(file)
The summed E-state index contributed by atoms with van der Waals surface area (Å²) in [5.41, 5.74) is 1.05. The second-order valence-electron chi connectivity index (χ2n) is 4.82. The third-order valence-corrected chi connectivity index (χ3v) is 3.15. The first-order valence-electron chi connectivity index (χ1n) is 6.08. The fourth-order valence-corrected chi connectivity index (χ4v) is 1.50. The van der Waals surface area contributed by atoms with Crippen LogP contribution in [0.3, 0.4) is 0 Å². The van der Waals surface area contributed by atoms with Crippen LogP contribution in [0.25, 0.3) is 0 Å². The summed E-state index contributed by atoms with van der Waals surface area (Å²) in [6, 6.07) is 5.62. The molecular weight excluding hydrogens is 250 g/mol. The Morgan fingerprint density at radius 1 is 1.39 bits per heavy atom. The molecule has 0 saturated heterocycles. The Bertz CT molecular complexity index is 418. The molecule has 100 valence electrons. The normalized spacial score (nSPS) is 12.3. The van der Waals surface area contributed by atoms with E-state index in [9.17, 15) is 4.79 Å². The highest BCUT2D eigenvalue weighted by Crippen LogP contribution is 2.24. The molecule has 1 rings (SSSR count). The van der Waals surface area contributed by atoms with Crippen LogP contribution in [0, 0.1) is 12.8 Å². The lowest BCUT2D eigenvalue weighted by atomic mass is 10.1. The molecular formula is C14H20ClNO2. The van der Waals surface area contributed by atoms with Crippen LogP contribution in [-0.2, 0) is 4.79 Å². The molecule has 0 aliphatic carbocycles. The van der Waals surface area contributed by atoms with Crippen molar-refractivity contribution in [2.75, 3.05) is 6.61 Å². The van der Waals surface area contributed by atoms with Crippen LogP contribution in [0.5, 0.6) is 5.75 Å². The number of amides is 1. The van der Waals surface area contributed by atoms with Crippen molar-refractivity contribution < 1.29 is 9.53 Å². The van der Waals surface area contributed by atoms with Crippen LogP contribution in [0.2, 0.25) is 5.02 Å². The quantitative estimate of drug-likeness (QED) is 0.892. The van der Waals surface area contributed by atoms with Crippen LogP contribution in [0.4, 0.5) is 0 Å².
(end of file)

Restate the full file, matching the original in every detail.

The summed E-state index contributed by atoms with van der Waals surface area (Å²) in [5.41, 5.74) is 1.05. The second-order valence-electron chi connectivity index (χ2n) is 4.82. The third-order valence-corrected chi connectivity index (χ3v) is 3.15. The first-order valence-electron chi connectivity index (χ1n) is 6.08. The fourth-order valence-corrected chi connectivity index (χ4v) is 1.50. The van der Waals surface area contributed by atoms with Crippen LogP contribution in [0.3, 0.4) is 0 Å². The van der Waals surface area contributed by atoms with Crippen LogP contribution in [0.25, 0.3) is 0 Å². The summed E-state index contributed by atoms with van der Waals surface area (Å²) in [6, 6.07) is 5.62. The molecular weight excluding hydrogens is 250 g/mol. The Morgan fingerprint density at radius 1 is 1.39 bits per heavy atom. The molecule has 0 saturated heterocycles. The Bertz CT molecular complexity index is 418. The molecule has 100 valence electrons. The normalized spacial score (nSPS) is 12.3. The van der Waals surface area contributed by atoms with E-state index in [9.17, 15) is 4.79 Å². The highest BCUT2D eigenvalue weighted by Crippen LogP contribution is 2.24. The molecule has 1 rings (SSSR count). The van der Waals surface area contributed by atoms with Crippen LogP contribution in [0, 0.1) is 12.8 Å². The lowest BCUT2D eigenvalue weighted by atomic mass is 10.1. The molecular formula is C14H20ClNO2. The van der Waals surface area contributed by atoms with Crippen LogP contribution in [-0.2, 0) is 4.79 Å². The molecule has 0 aliphatic carbocycles. The van der Waals surface area contributed by atoms with Crippen molar-refractivity contribution in [2.75, 3.05) is 6.61 Å². The van der Waals surface area contributed by atoms with Crippen LogP contribution in [0.5, 0.6) is 5.75 Å². The number of amides is 1. The van der Waals surface area contributed by atoms with Crippen molar-refractivity contribution < 1.29 is 9.53 Å². The van der Waals surface area contributed by atoms with Crippen LogP contribution in [0.2, 0.25) is 5.02 Å². The quantitative estimate of drug-likeness (QED) is 0.892. The van der Waals surface area contributed by atoms with Crippen LogP contribution in [0.4, 0.5) is 0 Å².